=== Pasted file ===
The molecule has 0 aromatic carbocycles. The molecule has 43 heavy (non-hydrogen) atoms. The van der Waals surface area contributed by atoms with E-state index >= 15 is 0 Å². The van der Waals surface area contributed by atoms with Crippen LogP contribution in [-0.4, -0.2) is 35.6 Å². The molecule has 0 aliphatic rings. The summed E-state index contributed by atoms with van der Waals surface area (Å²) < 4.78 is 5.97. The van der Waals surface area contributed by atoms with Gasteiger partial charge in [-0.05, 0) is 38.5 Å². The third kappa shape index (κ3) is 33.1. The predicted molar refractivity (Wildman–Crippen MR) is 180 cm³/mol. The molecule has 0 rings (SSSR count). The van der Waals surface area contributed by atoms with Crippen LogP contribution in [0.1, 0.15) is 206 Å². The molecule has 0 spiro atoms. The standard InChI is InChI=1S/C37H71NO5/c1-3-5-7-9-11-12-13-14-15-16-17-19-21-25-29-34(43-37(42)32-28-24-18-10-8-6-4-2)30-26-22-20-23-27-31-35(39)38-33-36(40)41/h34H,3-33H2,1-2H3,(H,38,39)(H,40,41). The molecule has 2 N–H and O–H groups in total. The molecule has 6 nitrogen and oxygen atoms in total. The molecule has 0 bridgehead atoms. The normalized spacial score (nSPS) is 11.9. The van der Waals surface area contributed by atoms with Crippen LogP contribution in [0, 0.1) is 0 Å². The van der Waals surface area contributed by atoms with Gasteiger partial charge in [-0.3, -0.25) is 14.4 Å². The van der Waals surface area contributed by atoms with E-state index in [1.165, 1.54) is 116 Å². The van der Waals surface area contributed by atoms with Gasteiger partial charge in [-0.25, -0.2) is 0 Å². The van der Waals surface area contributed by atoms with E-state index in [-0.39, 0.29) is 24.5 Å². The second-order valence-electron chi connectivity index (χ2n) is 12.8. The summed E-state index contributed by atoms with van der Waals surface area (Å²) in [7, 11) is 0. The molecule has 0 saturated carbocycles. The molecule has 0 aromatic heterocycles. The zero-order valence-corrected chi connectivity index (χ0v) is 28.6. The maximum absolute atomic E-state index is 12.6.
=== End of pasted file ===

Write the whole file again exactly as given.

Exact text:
The molecule has 0 aromatic carbocycles. The molecule has 43 heavy (non-hydrogen) atoms. The van der Waals surface area contributed by atoms with E-state index >= 15 is 0 Å². The van der Waals surface area contributed by atoms with Crippen LogP contribution in [-0.4, -0.2) is 35.6 Å². The molecule has 0 aliphatic rings. The summed E-state index contributed by atoms with van der Waals surface area (Å²) < 4.78 is 5.97. The van der Waals surface area contributed by atoms with Gasteiger partial charge in [-0.05, 0) is 38.5 Å². The third kappa shape index (κ3) is 33.1. The predicted molar refractivity (Wildman–Crippen MR) is 180 cm³/mol. The molecule has 0 rings (SSSR count). The van der Waals surface area contributed by atoms with Crippen LogP contribution in [0.1, 0.15) is 206 Å². The molecule has 0 spiro atoms. The standard InChI is InChI=1S/C37H71NO5/c1-3-5-7-9-11-12-13-14-15-16-17-19-21-25-29-34(43-37(42)32-28-24-18-10-8-6-4-2)30-26-22-20-23-27-31-35(39)38-33-36(40)41/h34H,3-33H2,1-2H3,(H,38,39)(H,40,41). The molecule has 2 N–H and O–H groups in total. The molecule has 6 nitrogen and oxygen atoms in total. The molecule has 0 bridgehead atoms. The normalized spacial score (nSPS) is 11.9. The van der Waals surface area contributed by atoms with Crippen LogP contribution in [0, 0.1) is 0 Å². The van der Waals surface area contributed by atoms with Gasteiger partial charge in [-0.3, -0.25) is 14.4 Å². The van der Waals surface area contributed by atoms with E-state index in [1.165, 1.54) is 116 Å². The van der Waals surface area contributed by atoms with Gasteiger partial charge in [-0.25, -0.2) is 0 Å². The van der Waals surface area contributed by atoms with E-state index in [-0.39, 0.29) is 24.5 Å². The second-order valence-electron chi connectivity index (χ2n) is 12.8. The summed E-state index contributed by atoms with van der Waals surface area (Å²) in [7, 11) is 0. The molecule has 0 saturated carbocycles. The molecule has 0 aromatic heterocycles. The zero-order valence-corrected chi connectivity index (χ0v) is 28.6. The maximum absolute atomic E-state index is 12.6.